Most sentinel clinical trials look for a 20% reduction in IOP from baseline. In my experience, patients achieve this with the iStent inject® W. In fact, some patients have a much more dramatic drop in pressure. Additionally, the IOP-lowering effect is sustainable. Clinical trial results that are just coming out indicate the benefits can extend well beyond 6 to 12 months, in some cases going out 5 to 7 years and beyond.3,6,11,12,24,25

The iStent inject® W offers additional IOP-lowering benefits on top of the cataract procedure.2 The IOP-lowering from the cataract procedure itself can wear off after approximately 2 years,8 whereas the iStent technologies provide sustained reduction.3,4,6 For patients with more controlled disease over the long term, there are fewer clinic visits and they achieve better vision. I don’t think it's an understatement to say that the iStent inject® W can be life-changing for some patients.


Patients with glaucoma can be categorized into three groups according to the risk of disease progression (ie, low, medium, and high risk). For patients who are lower risk, the goal should be good IOP control over the longer term with minimal disruption and impact on their quality of life. Early intervention with a device such as the iStent inject® W can provide patients with an excellent opportunity to achieve this goal.

The iStent inject® W has patient benefits in terms of quality of life, staff benefits in terms of delivering a high level of care and patient experience, and overall health care system benefits in terms of reduced patient burdens. It aids our ability to provide good treatment pathways for low-, medium-, and high-risk patients. Offering the iStent inject® W is an easy and sustainable way to provide customized care and deliver better results within the same financial envelope.

1. Watson PG, Jakeman C, Ozturk M, Barnett MF, Barnett F, Khaw KT. The complications of trabeculectomy (a 20-year follow-up). Eye. 1990;4(3):425-438.

2. Samuelson TW, Sarkisian SR Jr, Lubeck DM, et al. Prospective, randomized, controlled pivotal trial of an ab interno implanted trabecular micro-bypass in primary open-angle glaucoma and cataract: two-year results. Ophthalmology. 2019;126(6):811-821.

3. Hengerer FH, Auffarth GU, Conrad-Hengerer I. iStent inject trabecular micro-bypass with or without cataract surgery yields sustained 5-year glaucoma control. Adv Ther. 2022;39:1417-1431.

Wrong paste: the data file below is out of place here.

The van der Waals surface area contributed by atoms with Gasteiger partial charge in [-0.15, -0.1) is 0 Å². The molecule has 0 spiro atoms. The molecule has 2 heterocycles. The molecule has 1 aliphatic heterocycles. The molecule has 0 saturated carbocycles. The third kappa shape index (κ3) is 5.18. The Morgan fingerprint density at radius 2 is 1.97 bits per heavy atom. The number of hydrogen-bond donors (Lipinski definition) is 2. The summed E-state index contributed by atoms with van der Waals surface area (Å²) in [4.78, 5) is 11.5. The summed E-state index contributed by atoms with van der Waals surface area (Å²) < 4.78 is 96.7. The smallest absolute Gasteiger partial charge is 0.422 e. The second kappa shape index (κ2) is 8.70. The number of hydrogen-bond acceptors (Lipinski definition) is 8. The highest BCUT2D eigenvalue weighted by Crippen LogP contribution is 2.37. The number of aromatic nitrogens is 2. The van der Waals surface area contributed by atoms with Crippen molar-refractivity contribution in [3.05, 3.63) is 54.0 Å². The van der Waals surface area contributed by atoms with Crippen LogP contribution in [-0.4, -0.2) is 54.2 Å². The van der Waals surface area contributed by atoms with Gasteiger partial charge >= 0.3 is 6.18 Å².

4. Salimi A, Watt H, Harasymowycz P. Long-term outcomes of two first-generation trabecular micro-bypass stents (iStent) with phacoemulsification in primary open-angle glaucoma: eight-year results. Eye and Vision. 2021;8(1):1-12.

5. Fechtner RD, Godfrey DG, Budenz D, Stewart JA, Stewart WC, Jasek MC. Prevalence of ocular surface complaints in patients with glaucoma using topical intraocular pressure-lowering medications. Cornea. 2010; 29(6):618-621.

6. Ziaei H, Au L. Manchester iStent study: long-term 7-year outcomes. Eye. 2021;35:2277-2282.

7. Li G, Akpek EK, Ahmad S. Glaucoma and ocular surface disease: more than meets the eye. Clin Ophthalmol. 2022:16;3641-3649.

8. Nordstrom BL, Friedman DS, Mozaffari E, Quigley H, Walker AM. Persistence and adherence with topical glaucoma therapy. Am J Ophthalmol. 2005;140(4):598-606.

9. Tsai JC, McClure CA, Ramos SE, Schlundt DG, Pichert JW. Compliance barriers in glaucoma: a systematic classification. J Glaucoma. 2003;12(5):393-398.8.

10. Skalicky SE, Goldberg I, McCluskey P. Ocular surface disease and quality of life in patients with glaucoma. Am J Ophthalmol. 2012;153(1):1–9.e2.

11. Healey PR, Clement CI, Kerr NM, et al. Standalone iStent trabecular micro-bypass glaucoma surgery: a systematic review and meta-analysis. J Glaucoma. 2021;30(7):606-620.

12. Cantor L, Lindfield D, Ghinelli F, et al. Systematic literature review of clinical, economic, and humanistic outcomes following minimally invasive glaucoma surgery or selective laser trabeculoplasty for the treatment of open-angle glaucoma with or without cataract extraction. Clin Ophthalmology. 2023;17:85-101.

13. Schweitzer C, et al. A cost-utility analysis of the iStent inject® trabecular mi¬cro-bypass system plus cataract surgery in patients with mild-to-moderate open-angle glaucoma in France. Paper presented at the: ESCRS Annual Meeting; September 14-18, 2019; Paris.

14. Garcia-Feijoo J, Teus M. Cost-effectiveness analysis of iStent inject® implantation for the treatment of open-angle glaucoma in Spain. Paper presented at the: ESCRS Annual Meeting; September 14-18, 2019; Paris.

15. Belda JI. Budget impact analysis of the IStent inject® implant for open angle glaucoma treatment in Spain. Paper presented at the: ESCRS Annual Meeting; September 14-18, 2019; Paris.

16. Bucholz PM. A budget-impact analysis of the iStent inject® trabecular micro-bypass system vs trabeculectomy for the treatment of glaucoma from a German payer perspective. Poster presented at the: ESCRS Annual Meeting; September 14-18, 2019; Paris.

17. Agis Investigators. The advanced glaucoma intervention study, risk of cataract formation after trabeculectomy. Arch Ophthalmol. 2001;119(12):1771-1779.

18. Samuelson TW, Singh IP, Williamson BK, et al. Quality of life in primary open-angle glaucoma and cataract: an analysis of VFQ-25 and OSDI from the iStent inject® pivotal trial. Am J Ophthalmol. 2021;229:220-229.